“We asked them to stop using the line and they’ve refused so I assume they’re going to defend and argue that we’re wrong.”

“They didn’t ask for our consent.”

Mr Crowe believes the line from the 30-year-old movie is now so famous that it’s become part of the language.

“We’ve never claimed that [Hogan] has endorsed this but we certainly believe the term is now part of the Australian vernacular,” he said.

“I’m not sure from a legal perspective where he stands but from a public perception perspective I hope he’s not going to own or try to own the term ‘G’day mate’ or even ‘Where the bloody hell are you?'”

“These things enter the public domain and they’re part of the Australian vernacular. I don’t know why he’s doing it.”

Hogan, who lives in California, is currently in Australia to promote his new film That’s Not My Dog!

This is not the first time the 78-year-old star has taken legal action over references to his career-defining moment.

In 1986 he successfully sued Grosby Shoes over an ad parodying the film.

He won another court battle in 1988 when he sued a Surfers Paradise shop for calling itself Koala Dundee.

Mr Hogan has also had a long-running dispute with the Australian Taxation Office.

This story Administrator ready to work first appeared on Nanjing Night Net.

Land tax to surge by an extra $870m as values continue to rise

Land tax receipts from owners of investment properties and holiday homes in NSW are forecast to be $870 million higher than expected over the next three years due to a spike in values.
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The windfall figure is contained in the half-yearly budget review released by NSW Treasurer Dominic Perrottet on Thursday, which also reveals the initial anticipated cost of the government’s announcement that motorists who pay more than $1300 in motorway tolls a year will receive free registration.

While Premier Gladys Berejiklian initially estimated the cost at up to $100 million, the half-yearly update says it is forecast to cost $162 million over the four years from 2018-19 and 2021-22.

The review says that following a determination by the NSW Valuer-General in July, land tax revenue is expected to be $105.9 million higher than the forecast in the June budget for 2017-18.

Over the three years to 2020-21 it says land tax revenue is expected to be $867.2 million higher than forecast in June “due to higher than expected land values and their ongoing effect through three year averaging”.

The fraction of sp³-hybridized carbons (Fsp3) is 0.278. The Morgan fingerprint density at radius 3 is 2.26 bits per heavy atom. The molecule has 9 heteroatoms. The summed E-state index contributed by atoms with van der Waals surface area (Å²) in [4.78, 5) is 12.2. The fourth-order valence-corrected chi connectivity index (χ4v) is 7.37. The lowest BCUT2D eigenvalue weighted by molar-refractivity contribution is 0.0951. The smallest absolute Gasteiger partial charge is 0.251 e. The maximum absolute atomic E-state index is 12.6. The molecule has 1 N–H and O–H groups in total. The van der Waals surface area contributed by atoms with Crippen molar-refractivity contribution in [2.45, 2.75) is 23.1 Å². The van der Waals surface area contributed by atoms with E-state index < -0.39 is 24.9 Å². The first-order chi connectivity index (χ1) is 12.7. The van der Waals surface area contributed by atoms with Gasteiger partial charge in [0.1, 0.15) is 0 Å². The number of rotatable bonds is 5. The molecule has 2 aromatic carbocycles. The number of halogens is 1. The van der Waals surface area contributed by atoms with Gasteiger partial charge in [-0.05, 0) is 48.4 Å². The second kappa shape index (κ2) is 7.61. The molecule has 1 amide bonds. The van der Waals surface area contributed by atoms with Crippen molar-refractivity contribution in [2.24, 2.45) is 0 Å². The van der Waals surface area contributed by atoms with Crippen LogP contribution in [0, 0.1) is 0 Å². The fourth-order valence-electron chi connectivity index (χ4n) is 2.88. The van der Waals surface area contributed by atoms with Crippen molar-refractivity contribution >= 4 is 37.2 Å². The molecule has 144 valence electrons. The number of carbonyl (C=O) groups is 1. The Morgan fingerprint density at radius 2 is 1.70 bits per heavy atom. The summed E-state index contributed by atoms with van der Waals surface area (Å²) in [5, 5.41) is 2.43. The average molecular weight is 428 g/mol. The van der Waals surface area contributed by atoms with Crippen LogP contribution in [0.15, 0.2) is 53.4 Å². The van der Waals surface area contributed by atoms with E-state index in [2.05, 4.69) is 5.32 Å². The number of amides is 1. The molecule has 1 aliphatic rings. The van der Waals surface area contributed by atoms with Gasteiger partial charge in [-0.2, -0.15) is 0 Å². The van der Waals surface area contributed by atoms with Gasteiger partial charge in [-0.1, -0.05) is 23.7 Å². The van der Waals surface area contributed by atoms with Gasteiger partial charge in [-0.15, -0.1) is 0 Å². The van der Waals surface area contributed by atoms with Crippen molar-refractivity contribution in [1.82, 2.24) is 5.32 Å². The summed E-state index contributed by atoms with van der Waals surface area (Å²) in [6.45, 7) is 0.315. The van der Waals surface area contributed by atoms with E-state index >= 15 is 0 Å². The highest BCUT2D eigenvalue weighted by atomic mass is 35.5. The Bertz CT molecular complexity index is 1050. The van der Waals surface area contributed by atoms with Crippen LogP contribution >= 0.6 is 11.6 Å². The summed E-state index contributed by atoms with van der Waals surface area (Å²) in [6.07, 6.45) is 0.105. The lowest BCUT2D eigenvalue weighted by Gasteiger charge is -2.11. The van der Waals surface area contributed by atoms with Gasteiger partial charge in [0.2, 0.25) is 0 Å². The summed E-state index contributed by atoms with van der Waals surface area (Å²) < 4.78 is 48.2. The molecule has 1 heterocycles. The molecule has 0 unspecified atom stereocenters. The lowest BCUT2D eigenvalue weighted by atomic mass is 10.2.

As foreshadowed by Fairfax Media on Thursday, Mr Perrottet announced the forecast surplus for 2017-18 has increased from $2.7 billion estimated in June to $3.3 billion.

This is due to a shift in the timing of agency expenditure, leading to a reduction in expenses this financial year.

Average surpluses of $2.1 billion a year are forecast across the forward estimates to 2020-21.

The review also shows NSW’s infrastructure spending will increase from $72 billion to $80.1 billion over four years.

Net debt sits at negative $9.3 billion, but the review shows it is expected to climb to $23.7 billion by 2020-21 as surpluses and the proceeds of transactions like asset privatisations are ploughed into infrastructure projects.

As also foreshadowed, stamp duty revenue in the three years to 2020-21 being revised down by $657 million.

This was largely due to the take up of stamp duty concessions for first home buyers in a housing affordability package announced in the June budget.

Between June and November, 13,672 people have received stamp duty concessions, compared with 3970 people in the same five month period last year.

The review reveals that payroll tax revenue has also been revised upwards by $189.5 million since June due to strong employment growth. In the three years to 2020-21, payroll tax revenue is expected to be $991.2 million higher than forecast in June.

However, expenses are forecast to grow by an extra $2.4 billion to 2020-21 due to new policies including $2 billion in reservations for projects from the government’s Restart NSW infrastructure fund as well as energy rebates and regional council roads grants.

Announcing the results, Mr Perrottet said despite the surpluses “slowing revenue growth and emerging expense pressures will create challenges for the budget in the years ahead”.

“These challenges will require the government’s continued financial discipline and pursuit of reforms that contribute to economic growth and maintain a sustainable budget position,” he said.

This story Administrator ready to work first appeared on Nanjing Night Net.